Beholder Complete Edition Screenshot

It isn’t just your tenants you need to worry about though, your family encounters their own laundry list of problems, and some end up taking a pretty dark turn. My son needed books, my wife needed to be appeased with chocolate and my daughter needed medicine because she wasn’t feeling too well. These were just the needs within the first hour of the game, but like all of your other choices, whether you complete these tasks or not has lasting effects on the rest of the game. Out of curiosity, I neglected my poor daughter and let her sickness get worse. The game went on until a cut-scene happened and told me she had died. To make matters worse, there was an ominous bit of foreshadowing stating the rest of my family wouldn’t last the year.

Another instance led to Carl’s death and trapped me in a loop that forced me to start over. This sailor looking character asked me to get people to try his food. After I spread the good word he was supposed to pay me handsomely for my efforts. It turns out, however, that his food was poisoned and it led to a rather grumpy old tenant falling ill. The tenant demanded I make amends for giving him food poisoning, and instead I threw that slimy sailor under the proverbial bus, thinking nothing of it. A few (in game) hours passed and I saw this sailor had an action icon above them. I approached him, expecting to be paid for my efforts, but instead found out that I had tarnished his good name by telling the old man who supplied the bad food. As with any misunderstanding, the sailor took matters into his own hands and shot me dead. There was another foreboding cut-scene and I was returned to the title screen. Sadly my most recent save forced me to encounter this pissed off sailor again and the cycle continued. I was forced to start a new game.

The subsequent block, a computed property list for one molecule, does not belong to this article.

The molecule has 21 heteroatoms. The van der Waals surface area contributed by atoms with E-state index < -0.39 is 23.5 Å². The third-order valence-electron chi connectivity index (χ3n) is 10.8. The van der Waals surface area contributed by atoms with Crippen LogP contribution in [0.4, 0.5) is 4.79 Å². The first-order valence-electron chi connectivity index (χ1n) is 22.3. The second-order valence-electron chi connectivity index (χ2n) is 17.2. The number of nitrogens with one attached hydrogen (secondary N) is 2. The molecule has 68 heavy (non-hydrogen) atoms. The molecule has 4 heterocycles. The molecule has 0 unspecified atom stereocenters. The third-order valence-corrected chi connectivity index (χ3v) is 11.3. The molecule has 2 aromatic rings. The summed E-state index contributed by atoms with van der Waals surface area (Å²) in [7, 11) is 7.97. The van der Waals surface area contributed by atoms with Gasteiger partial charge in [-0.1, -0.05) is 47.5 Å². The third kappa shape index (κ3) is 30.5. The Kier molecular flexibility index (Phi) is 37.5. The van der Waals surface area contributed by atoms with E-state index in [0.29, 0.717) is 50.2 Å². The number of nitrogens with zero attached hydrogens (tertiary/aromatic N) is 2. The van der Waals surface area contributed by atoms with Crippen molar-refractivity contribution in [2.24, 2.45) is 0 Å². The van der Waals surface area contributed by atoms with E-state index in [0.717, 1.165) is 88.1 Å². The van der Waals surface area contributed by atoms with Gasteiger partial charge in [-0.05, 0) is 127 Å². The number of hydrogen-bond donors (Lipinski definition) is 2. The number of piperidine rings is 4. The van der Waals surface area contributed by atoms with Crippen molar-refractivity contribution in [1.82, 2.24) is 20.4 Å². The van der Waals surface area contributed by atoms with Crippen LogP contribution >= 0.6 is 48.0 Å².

It feels like Beholder intended for this harsh reality check to happen. When I started my new game I viewed things in a much different way and became more self-aware of each and every decision I had to make. It caught me off guard how one little misstep led to my inevitable death, and this was just one example of how my actions rippled across the rest of the game.

Beholder has a rather unique art style, one that I might have looked a bit too hard into. Like any good dystopian dictatorship, free speech and thinking don’t really jive with the societal needs. People become mindless drones that end up being just another cog in the wheel. This is conveyed in-game through the design choices for the characters. Everyone is a black, shadowy blob. Some might be tall, others might have a specific coat or hat that lets you distinguish who is who, but they all share the same overall design. Shades of grey and black make up the backdrop scenery and it feels like it’s constantly raining or overcast outside. These design choices lend themselves to this morose alternate reality the game takes place in and is a nice touch in regards to environmental storytelling.

Beholder Complete Edition Screenshot

Aside from the main campaign, the complete edition comes with the game’s “Blissful Sleep” DLC. This shows you the events that led up to Carl’s time in the complex, and places you in the shoes of the previous landlord. While the gameplay remains the same, the DLC offers a new story, tenants to spy on, and objectives to tackle.

Beholder: Complete Edition performs well on the Switch. It’s load times can be annoying but once dropped in the game it performs rather well. Playing in handheld mode can sometimes lead to a crowded screen, but thankfully the menus are hidden behind the right and left bumpers, which frees up a lot of screen real-estate. Overall, the game offers multiple playthroughs for those looking to see all of the endings. Its replay-ability factor is skyrocketed by the sheer number of choices you need to make in the game, and having a god-like control over who lives and who dies becomes more addicting than I care to admit. Like most other games, Beholder feels right at home on the Nintendo Switch and is a welcome addition to my ever-growing library. Whether you’re a fan of sims-like games, or if you just like the feeling of fake people’s lives hanging in your hands, Beholder is a devilishly fun time.